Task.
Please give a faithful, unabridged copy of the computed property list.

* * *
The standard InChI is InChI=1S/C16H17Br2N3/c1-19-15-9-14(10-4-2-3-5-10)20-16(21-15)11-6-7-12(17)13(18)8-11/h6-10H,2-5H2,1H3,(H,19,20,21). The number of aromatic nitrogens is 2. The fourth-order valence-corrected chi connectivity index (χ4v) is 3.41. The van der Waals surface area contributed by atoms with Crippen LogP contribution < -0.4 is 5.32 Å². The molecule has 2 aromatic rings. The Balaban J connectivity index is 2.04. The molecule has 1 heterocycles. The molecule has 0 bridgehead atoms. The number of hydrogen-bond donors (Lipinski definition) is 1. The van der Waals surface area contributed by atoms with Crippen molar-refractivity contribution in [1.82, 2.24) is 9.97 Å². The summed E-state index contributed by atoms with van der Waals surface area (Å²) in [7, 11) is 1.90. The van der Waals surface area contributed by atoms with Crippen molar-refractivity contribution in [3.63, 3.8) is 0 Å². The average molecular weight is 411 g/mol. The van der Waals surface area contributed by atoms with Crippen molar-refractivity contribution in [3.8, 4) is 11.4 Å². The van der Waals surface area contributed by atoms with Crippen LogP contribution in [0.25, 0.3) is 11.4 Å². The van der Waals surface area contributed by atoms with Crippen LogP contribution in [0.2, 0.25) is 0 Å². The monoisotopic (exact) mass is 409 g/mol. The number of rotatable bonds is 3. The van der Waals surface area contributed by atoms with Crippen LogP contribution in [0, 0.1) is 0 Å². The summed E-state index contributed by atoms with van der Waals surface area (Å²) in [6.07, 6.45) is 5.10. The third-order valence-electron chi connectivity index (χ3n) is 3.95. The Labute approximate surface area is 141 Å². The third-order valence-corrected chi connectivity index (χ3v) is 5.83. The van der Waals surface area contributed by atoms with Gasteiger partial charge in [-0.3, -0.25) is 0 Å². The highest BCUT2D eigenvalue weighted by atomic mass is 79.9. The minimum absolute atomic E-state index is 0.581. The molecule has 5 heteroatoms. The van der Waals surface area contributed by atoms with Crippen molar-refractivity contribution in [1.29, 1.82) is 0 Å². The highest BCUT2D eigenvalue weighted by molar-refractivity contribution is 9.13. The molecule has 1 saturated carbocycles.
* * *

The standard InChI is InChI=1S/C16H17Br2N3/c1-19-15-9-14(10-4-2-3-5-10)20-16(21-15)11-6-7-12(17)13(18)8-11/h6-10H,2-5H2,1H3,(H,19,20,21). The number of aromatic nitrogens is 2. The fourth-order valence-corrected chi connectivity index (χ4v) is 3.41. The van der Waals surface area contributed by atoms with Crippen LogP contribution < -0.4 is 5.32 Å². The molecule has 2 aromatic rings. The Balaban J connectivity index is 2.04. The molecule has 1 heterocycles. The molecule has 0 bridgehead atoms. The number of hydrogen-bond donors (Lipinski definition) is 1. The van der Waals surface area contributed by atoms with Crippen molar-refractivity contribution in [1.82, 2.24) is 9.97 Å². The summed E-state index contributed by atoms with van der Waals surface area (Å²) in [7, 11) is 1.90. The van der Waals surface area contributed by atoms with Crippen molar-refractivity contribution in [3.63, 3.8) is 0 Å². The average molecular weight is 411 g/mol. The van der Waals surface area contributed by atoms with Crippen molar-refractivity contribution in [3.8, 4) is 11.4 Å². The van der Waals surface area contributed by atoms with Crippen LogP contribution in [0.25, 0.3) is 11.4 Å². The van der Waals surface area contributed by atoms with Crippen LogP contribution in [0.2, 0.25) is 0 Å². The monoisotopic (exact) mass is 409 g/mol. The number of rotatable bonds is 3. The van der Waals surface area contributed by atoms with Crippen LogP contribution in [0, 0.1) is 0 Å². The summed E-state index contributed by atoms with van der Waals surface area (Å²) in [6.07, 6.45) is 5.10. The third-order valence-electron chi connectivity index (χ3n) is 3.95. The Labute approximate surface area is 141 Å². The third-order valence-corrected chi connectivity index (χ3v) is 5.83. The van der Waals surface area contributed by atoms with Gasteiger partial charge in [-0.3, -0.25) is 0 Å². The highest BCUT2D eigenvalue weighted by atomic mass is 79.9. The minimum absolute atomic E-state index is 0.581. The molecule has 5 heteroatoms. The van der Waals surface area contributed by atoms with Crippen molar-refractivity contribution in [1.29, 1.82) is 0 Å². The highest BCUT2D eigenvalue weighted by molar-refractivity contribution is 9.13. The molecule has 1 saturated carbocycles.